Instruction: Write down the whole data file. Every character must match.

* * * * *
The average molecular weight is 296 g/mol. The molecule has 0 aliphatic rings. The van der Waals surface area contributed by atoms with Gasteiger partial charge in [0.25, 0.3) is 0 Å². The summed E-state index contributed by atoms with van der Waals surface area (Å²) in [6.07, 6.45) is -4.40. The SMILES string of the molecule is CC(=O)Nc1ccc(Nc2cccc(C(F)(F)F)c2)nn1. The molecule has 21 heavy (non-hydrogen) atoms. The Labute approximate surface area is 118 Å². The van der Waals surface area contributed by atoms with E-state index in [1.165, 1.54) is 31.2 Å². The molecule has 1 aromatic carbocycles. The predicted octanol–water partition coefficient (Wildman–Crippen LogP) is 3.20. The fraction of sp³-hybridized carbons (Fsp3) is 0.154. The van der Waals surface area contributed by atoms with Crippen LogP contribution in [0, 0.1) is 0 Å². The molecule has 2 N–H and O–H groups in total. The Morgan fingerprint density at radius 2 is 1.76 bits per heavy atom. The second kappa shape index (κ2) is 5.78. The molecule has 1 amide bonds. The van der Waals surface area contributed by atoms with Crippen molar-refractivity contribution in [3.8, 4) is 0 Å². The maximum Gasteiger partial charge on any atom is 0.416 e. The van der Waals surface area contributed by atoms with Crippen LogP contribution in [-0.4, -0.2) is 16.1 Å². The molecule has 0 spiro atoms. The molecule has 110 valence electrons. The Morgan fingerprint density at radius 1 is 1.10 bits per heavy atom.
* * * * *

The average molecular weight is 296 g/mol. The molecule has 0 aliphatic rings. The van der Waals surface area contributed by atoms with Gasteiger partial charge in [0.25, 0.3) is 0 Å². The summed E-state index contributed by atoms with van der Waals surface area (Å²) in [6.07, 6.45) is -4.40. The SMILES string of the molecule is CC(=O)Nc1ccc(Nc2cccc(C(F)(F)F)c2)nn1. The molecule has 21 heavy (non-hydrogen) atoms. The Labute approximate surface area is 118 Å². The van der Waals surface area contributed by atoms with E-state index in [1.165, 1.54) is 31.2 Å². The molecule has 1 aromatic carbocycles. The predicted octanol–water partition coefficient (Wildman–Crippen LogP) is 3.20. The fraction of sp³-hybridized carbons (Fsp3) is 0.154. The van der Waals surface area contributed by atoms with Crippen LogP contribution in [0, 0.1) is 0 Å². The molecule has 2 N–H and O–H groups in total. The Morgan fingerprint density at radius 2 is 1.76 bits per heavy atom. The second kappa shape index (κ2) is 5.78. The molecule has 1 amide bonds. The van der Waals surface area contributed by atoms with Crippen molar-refractivity contribution in [3.8, 4) is 0 Å². The maximum Gasteiger partial charge on any atom is 0.416 e. The van der Waals surface area contributed by atoms with Crippen LogP contribution in [-0.4, -0.2) is 16.1 Å². The molecule has 0 spiro atoms. The molecule has 110 valence electrons. The Morgan fingerprint density at radius 1 is 1.10 bits per heavy atom.